- Jerry Crasnick, ESPN.com MLB Sr. Writer
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SCOTTSDALE, Ariz. -- When Buster Posey's hometown paper in Albany, Ga., took a poll in November asking readers if he’s already a "lock" for the Hall of Fame, 89 percent of survey respondents said yes. That's no surprise given the depth of affection for Posey in Lee County, and the sense of pride among the locals in his achievements.
The more salient question is, what could those 11 percent of dissenters possibly have been thinking?
Something about Posey generates universally positive vibes, in the same wholesome, All-American way that Joe Mauer did before that $184 million contract raised the scrutiny and complicated matters a bit. In the San Francisco clubhouse, teammates marvel at how Posey takes his fame and success in stride. Maybe it's the way he goes about his daily regimen with country-boy earnestness and no expectations of favors or special treatment. The word "humility" is invoked time and time again.
Heaven knows, it isn't easy.
Posey's days are filled with more demands, attention and perks than ever in the aftermath of his monster 2012 season, when he recovered from a devastating ankle injury to win a National League batting title, collect Comeback Player of the Year and MVP awards and lead the Giants to their second World Series victory in three seasons.
Posey filmed a video game commercial over the winter and experienced another departure from the norm this spring when GQ magazine invited him to a photo shoot in Arizona. If Posey envisioned getting all gussied up in a $3,000 suit with a pocket square, he was quickly disabused of that notion when the crew handed him some tight-fitting sweatpants made of a new-age spandex material. It's not the type of outfit a guy wears when he's grocery shopping in Leesburg, Ga.
"I'm probably going to take some grief for it," Posey says ruefully. "But in 15 or 20 years, my kids can look back on it and it'll be pretty cool for them. Or maybe they’ll think I'm a dork."
Posey enjoyed a more meaningful interaction in January. During a trip to New York to collect his MVP award, he visited the Yogi Berra Museum & Learning Center in Little Falls, N.J., with his wife, father and mother. Berra, a living, breathing museum piece in his own right, was gracious enough to give the Poseys a personal tour.
As a former winner of the Johnny Bench Award as college baseball's top catcher, Posey is well-versed in the lineage of great players at his position. He has an enduring respect for the predecessors who incurred arthritic knees and bad backs from all those years of foul tips and endless squatting.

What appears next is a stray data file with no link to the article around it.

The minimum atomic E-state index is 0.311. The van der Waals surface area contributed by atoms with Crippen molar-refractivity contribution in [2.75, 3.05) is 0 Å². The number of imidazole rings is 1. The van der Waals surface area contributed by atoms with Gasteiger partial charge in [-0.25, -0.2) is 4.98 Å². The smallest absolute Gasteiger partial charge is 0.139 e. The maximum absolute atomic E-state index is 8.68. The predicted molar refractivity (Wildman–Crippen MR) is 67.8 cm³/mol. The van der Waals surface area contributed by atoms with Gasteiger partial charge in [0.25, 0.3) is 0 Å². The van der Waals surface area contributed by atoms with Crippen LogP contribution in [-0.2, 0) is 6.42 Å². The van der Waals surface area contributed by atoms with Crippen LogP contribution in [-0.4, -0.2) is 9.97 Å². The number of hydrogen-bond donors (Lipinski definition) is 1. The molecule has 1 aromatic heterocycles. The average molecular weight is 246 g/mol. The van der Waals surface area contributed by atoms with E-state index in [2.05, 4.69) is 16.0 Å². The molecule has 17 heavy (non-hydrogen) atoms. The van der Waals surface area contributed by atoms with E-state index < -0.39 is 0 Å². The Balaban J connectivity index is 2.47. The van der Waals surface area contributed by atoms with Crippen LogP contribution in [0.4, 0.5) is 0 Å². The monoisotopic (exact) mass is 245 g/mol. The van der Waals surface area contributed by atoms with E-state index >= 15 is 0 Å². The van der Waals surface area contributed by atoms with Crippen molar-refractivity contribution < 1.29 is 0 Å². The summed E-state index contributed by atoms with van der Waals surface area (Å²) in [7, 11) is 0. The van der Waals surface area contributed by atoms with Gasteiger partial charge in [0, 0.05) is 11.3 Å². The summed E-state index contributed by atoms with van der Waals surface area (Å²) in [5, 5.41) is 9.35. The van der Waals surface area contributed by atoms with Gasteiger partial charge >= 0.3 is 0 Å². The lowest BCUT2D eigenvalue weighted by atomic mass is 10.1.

“I think anybody that catches shares a bond," Posey says. "You know what it takes to play the position from a physical and mental standpoint. To me, getting a chance to meet Yogi Berra and knowing how long he played and what he accomplished I'm a huge fan of it. I'm just as enthralled as anybody else. Maybe a little bit more, because I understand the difficulty of what he accomplished."
A mere three years and 308 games into his big league career, Posey has a legacy of his own to burnish.
Nearly two years have passed since May 25, 2011, when Posey was writhing in pain after a home plate collision with Scott Cousins of the Marlins. He suffered a fractured fibula and three torn ligaments in his left ankle on the play. The damage was so far-reaching and pervasive that it prompted general manager Brian Sabean to rip Cousins and start a dialogue over whether baseball needed to do something to protect defenseless catchers.
Soon after being helped off the field, Posey embarked on his rehab, which is painstakingly chronicled here. With help from trainer Dave Groeschner, strength and conditioning coach Carl Kochan and other support people who put in some long hours of their own, he returned to full working order sooner than anyone had a right to expect.
The Giants helped lighten Posey's load by moving him to first base for 29 starts, and he found a different gear down the stretch. Posey led the majors with a .385 batting average and .456 on-base percentage after the All-Star break and hit one of the signature home runs of October, a grand slam off Cincinnati's Mat Latos to vault San Francisco over the Reds in the finale of their National League Division Series.
You want precedents? We've got precedents:
• Posey became the first player since Frank Robinson of the 1966 Baltimore Orioles to win a league MVP, batting title and World Series in the same season. The others to complete that rare hat trick: Dick Groat, Mickey Mantle, Willie Mays, Stan Musial and Joe DiMaggio.
• At 25, Posey was the youngest player to win an MVP award since Ryne Sandberg of the 1984 Cubs.
• He joined Bench, Roy Campanella, Ernie Lombardi and Gabby Hartnett as the only catchers to win a National League MVP award.
• As a bonus, Posey joined Jackie Robinson of Cairo as the second Georgia native to win NL MVP.
Run through that list of 12 predecessors and you'll find 11 Hall of Famers (all except Groat). That's 91.6 percent, so maybe the Albany Herald's readers are a little cautious in their projection.